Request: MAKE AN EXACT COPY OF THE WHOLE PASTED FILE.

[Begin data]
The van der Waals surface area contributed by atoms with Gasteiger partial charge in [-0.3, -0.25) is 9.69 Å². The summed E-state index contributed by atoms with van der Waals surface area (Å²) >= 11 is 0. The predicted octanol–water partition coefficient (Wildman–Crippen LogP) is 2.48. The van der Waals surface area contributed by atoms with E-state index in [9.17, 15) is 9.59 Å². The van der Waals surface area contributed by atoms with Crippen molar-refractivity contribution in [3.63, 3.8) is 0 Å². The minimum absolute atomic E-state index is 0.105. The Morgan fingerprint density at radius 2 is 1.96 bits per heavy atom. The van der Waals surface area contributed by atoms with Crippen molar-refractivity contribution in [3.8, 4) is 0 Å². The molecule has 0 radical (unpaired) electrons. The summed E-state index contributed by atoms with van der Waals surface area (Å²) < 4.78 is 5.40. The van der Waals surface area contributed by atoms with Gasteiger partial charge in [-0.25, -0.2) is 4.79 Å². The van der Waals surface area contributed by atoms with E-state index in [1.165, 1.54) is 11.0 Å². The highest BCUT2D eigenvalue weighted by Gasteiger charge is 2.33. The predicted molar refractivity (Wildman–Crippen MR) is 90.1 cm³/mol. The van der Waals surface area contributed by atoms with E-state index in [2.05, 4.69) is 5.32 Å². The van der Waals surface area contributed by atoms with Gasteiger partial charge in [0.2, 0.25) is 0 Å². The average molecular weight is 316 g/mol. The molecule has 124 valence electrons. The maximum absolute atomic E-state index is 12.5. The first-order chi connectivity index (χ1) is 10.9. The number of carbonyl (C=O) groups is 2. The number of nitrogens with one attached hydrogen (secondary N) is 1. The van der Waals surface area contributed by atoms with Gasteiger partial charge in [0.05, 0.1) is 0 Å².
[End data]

The van der Waals surface area contributed by atoms with Gasteiger partial charge in [-0.3, -0.25) is 9.69 Å². The summed E-state index contributed by atoms with van der Waals surface area (Å²) >= 11 is 0. The predicted octanol–water partition coefficient (Wildman–Crippen LogP) is 2.48. The van der Waals surface area contributed by atoms with E-state index in [9.17, 15) is 9.59 Å². The van der Waals surface area contributed by atoms with Crippen molar-refractivity contribution in [3.63, 3.8) is 0 Å². The minimum absolute atomic E-state index is 0.105. The Morgan fingerprint density at radius 2 is 1.96 bits per heavy atom. The van der Waals surface area contributed by atoms with Crippen molar-refractivity contribution in [3.8, 4) is 0 Å². The molecule has 0 radical (unpaired) electrons. The summed E-state index contributed by atoms with van der Waals surface area (Å²) < 4.78 is 5.40. The van der Waals surface area contributed by atoms with Gasteiger partial charge in [-0.25, -0.2) is 4.79 Å². The van der Waals surface area contributed by atoms with E-state index in [1.165, 1.54) is 11.0 Å². The highest BCUT2D eigenvalue weighted by Gasteiger charge is 2.33. The predicted molar refractivity (Wildman–Crippen MR) is 90.1 cm³/mol. The van der Waals surface area contributed by atoms with E-state index in [2.05, 4.69) is 5.32 Å². The van der Waals surface area contributed by atoms with Gasteiger partial charge in [0.2, 0.25) is 0 Å². The average molecular weight is 316 g/mol. The molecule has 124 valence electrons. The maximum absolute atomic E-state index is 12.5. The first-order chi connectivity index (χ1) is 10.9. The number of carbonyl (C=O) groups is 2. The number of nitrogens with one attached hydrogen (secondary N) is 1. The van der Waals surface area contributed by atoms with Gasteiger partial charge in [0.05, 0.1) is 0 Å².